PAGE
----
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U.S. steps up bombing in northern Iraq

By Sebastian Alison

Click to enlarge photo

KALAK, Iraq (Reuters) - U.S. aircraft have bombed targets in Iraqi government-held territory in the north of the country, and U.S. and British special forces in the Kurdish-run zone have been seen scouting Iraqi frontline positions.

From Kalak, a village in the Kurdish-ruled zone of northern Iraq from where troops loyal to Saddam can clearly be sign on a ridge some two miles across the river Zab, this correspondent saw a series of B-52 bombers dropping their loads on Sunday.

The bombs landed in the direction of the government-held cities of Mosul, some 25 miles west of Kalak, and Kirkuk, the north's oil capital, to the south of Kalak.

From a position near a bridge carrying the main road from the Kurdish city of Arbil to Mosul across the river Zab, a Reuters team saw what appeared to be U.S. and British special forces troops looking at Iraqi bunkers on the nearby ridge.

The three men seemed to be taking accurate coordinates of the bunkers to provide information for bombers to hit them.

Aircraft have clearly tried to bomb the bunkers over the last few days -- they are surrounded by bomb craters, but have not yet been hit.

Wiping out the bunkers, which overlook the bridge from a height of around 100 metres (yards), might make the bridge safe and allow Kurdish and U.S. troops to advance over it to Mosul.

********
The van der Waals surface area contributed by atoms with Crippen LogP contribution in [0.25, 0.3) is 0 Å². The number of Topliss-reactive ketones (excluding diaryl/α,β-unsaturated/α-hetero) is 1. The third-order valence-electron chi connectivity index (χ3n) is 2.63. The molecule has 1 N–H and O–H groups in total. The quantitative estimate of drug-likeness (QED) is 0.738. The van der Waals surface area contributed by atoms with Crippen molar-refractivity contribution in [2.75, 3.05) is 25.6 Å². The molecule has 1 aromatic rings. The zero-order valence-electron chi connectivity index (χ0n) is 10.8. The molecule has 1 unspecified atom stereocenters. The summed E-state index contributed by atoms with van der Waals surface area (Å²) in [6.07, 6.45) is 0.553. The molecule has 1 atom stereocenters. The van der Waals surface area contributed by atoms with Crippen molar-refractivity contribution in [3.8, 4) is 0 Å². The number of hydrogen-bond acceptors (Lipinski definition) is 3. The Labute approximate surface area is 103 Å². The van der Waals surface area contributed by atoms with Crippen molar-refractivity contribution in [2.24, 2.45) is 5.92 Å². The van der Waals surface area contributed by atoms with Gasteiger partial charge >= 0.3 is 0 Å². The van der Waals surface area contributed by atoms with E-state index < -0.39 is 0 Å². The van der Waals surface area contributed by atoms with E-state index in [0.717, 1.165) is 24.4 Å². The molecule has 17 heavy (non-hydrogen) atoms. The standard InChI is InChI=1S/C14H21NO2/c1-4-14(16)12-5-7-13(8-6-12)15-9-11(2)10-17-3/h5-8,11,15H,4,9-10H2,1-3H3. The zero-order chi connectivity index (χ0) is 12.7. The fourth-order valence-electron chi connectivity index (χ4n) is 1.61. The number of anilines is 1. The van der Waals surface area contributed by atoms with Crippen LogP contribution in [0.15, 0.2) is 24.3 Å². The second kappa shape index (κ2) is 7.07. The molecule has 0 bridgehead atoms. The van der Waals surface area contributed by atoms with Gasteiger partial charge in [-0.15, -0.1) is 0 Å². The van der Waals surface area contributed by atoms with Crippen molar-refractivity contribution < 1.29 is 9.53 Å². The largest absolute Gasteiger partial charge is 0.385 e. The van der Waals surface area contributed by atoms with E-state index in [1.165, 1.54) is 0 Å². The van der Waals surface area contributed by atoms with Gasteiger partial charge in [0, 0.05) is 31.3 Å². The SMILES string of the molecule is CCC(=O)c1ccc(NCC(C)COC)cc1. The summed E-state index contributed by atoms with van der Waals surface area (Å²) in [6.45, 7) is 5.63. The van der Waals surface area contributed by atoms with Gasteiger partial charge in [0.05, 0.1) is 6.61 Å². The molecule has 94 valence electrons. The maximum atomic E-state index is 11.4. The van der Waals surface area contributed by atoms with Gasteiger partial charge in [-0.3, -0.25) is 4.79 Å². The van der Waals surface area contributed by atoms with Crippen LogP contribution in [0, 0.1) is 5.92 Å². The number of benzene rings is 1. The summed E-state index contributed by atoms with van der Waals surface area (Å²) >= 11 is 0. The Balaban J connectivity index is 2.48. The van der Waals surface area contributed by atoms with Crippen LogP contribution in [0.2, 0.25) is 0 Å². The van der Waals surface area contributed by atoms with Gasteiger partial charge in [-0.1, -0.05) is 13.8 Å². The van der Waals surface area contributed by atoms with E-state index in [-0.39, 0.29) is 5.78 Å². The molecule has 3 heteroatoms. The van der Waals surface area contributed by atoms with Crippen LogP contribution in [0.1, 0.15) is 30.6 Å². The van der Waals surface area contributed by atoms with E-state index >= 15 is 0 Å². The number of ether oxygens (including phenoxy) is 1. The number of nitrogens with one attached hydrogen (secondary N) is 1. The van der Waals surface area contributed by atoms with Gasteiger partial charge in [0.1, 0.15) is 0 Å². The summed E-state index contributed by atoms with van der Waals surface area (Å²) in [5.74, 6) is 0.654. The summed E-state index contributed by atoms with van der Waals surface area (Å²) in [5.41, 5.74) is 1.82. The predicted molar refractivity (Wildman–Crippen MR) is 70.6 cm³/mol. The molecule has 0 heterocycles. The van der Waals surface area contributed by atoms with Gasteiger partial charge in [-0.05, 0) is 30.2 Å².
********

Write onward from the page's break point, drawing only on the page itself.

There are already at least 1,000 U.S. troops in the Kurdish zone. Most of them started arriving by parachute on Thursday at the Harir airstrip, some two hour's drive northwest of Kalak, and equipment has since arrived.

The Kurdish zone has been self-ruled since 1991, when it broke away from Baghdad at the end of the Gulf War, protected by a U.S. and British patrolled no-fly zone.

It has long been expected to act as a base for a northern front in the war against Saddam. But the refusal of Turkey to allow U.S. troops to use its soil has complicated the task of getting soldiers and equipment to the area.

As well as the activity at Kalak, this correspondent also saw a B-52 drop a heavy bomb which seemed to fall near Qushtapa, a frontline village on the main Arbil-Kirkuk road. Other bombs were also seen landing in the area.

Kurdish militiamen, or "Peshmerga", said on Saturday they had advanced up to 25 miles from Qushtapa along the road to Kirkuk.


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